The body’s health is an expression of inner well-being. Poor health is an expression also, and it may serve many purposes. It goes without saying that some people become ill rather than change their activities and their environments. They may also become ill, of course, to force themselves to make such changes.

I do not mean to imply that exercise is detrimental to good health. It is true, however, that the reason you exercise is more important than the exercises that you do perform. The reason can promote your good health or actually impede it.

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The concept of survival of the fittest has had a considerable detrimental effect in many areas of human activity – particularly the realm of medical ideology and practice.

Politically as well as medically, such distortions have led to unfortunate conditions; the Aryan supremacy biological ideas fostered in the second world war, the concentration upon ‘the perfect body’, and other distortions. The idea of the ideal body has often been held up to the populace at large, and this often set forth a stylised ‘perfect’ physique that actually could be matched by few individuals.

Any variations are frowned upon, and any birth defects considered in the most suspicious of lights. Some schools of thought then, have it that only the genetically superior should be allowed to reproduce, and there are scientists who believe that all defects can be eliminated through judicious genetic planning.

The handicapped are often given messages, even by the medical profession, that make them feel like misfits, unworthy to survive.

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Your ideas about yourself are, again vital in the larger context of a healthy lifetime. The condition of your heart is affected, for example, by your own feelings about it. If you consider yourself to be cold-hearted or heartless, those feelings will have a significant effect upon that physical organ. If you feel broken-hearted then you will also have that feeling reflected in one way or another in the physical organ itself.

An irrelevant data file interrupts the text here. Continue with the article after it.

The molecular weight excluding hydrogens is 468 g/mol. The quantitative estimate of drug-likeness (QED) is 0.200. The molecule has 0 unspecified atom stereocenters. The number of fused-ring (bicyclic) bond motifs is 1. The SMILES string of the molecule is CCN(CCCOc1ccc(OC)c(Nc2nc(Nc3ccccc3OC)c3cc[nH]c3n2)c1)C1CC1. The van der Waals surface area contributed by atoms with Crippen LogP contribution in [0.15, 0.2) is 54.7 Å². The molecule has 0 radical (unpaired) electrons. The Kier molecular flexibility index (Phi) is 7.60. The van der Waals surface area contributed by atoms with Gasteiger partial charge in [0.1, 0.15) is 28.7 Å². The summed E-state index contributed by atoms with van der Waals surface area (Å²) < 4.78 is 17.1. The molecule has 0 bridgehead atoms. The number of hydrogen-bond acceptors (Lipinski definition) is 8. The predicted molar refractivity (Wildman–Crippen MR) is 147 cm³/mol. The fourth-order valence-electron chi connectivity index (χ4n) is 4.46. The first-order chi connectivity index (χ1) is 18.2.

…. each individual also has many options open. Everyone who feels broken-hearted does not necessarily die of heart failure for example. The subject of health cannot be considered in an isolated fashion … each person will try to fulfil their own unique abilities, and to ‘fill out’ the experience of life as fully as possible.

If an individual is hampered in that attempt strongly and persistently, then the dissatisfaction and frustration will be transformed into a lack of physical exuberance and vitality. There is always an unending reservoir of energy at the command of each person however, regardless of circumstances …

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Thoughts and beliefs do indeed bring about physical alterations. They can even – and often do – change genetic messages.

There are diseases that people believe are inherited, carried from one generation to another by a faulty genetic communication. Obviously, many people with, for example, a genetic heritage of arthritis, do not come down with the disease themselves, while others indeed are so afflicted. The difference is one of belief.

The people who have accepted the suggestion uncritically that they will inherit such a malady do then seem to inherit it: they experience the symptoms. Actually the belief itself may have turned a healthy genetic message into an unhealthy one.

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…pain and suffering are also obviously vital, living sensations – and therefore are a part of the body’s repertoire of possible feelings and sensual experience. They are also a sign, therefore, of life’s vitality, and are in themselves often responsible for a return to health when they act as learning communications.

Many diseases are often health-promoting processes. Chicken pox, measles and other like diseases in childhood in their own way ‘naturally inoculate’ the body, so that it is able to handle other elements that are a part of the body and the body’s environment.

When civilised children are medically inoculated against such diseases … to an important extent the natural protective processes are impeded. Such children may not come down with the disease against which they are medically protected, then – but they may indeed therefore become ‘prey’ to other diseases later in life that would not otherwise have occurred.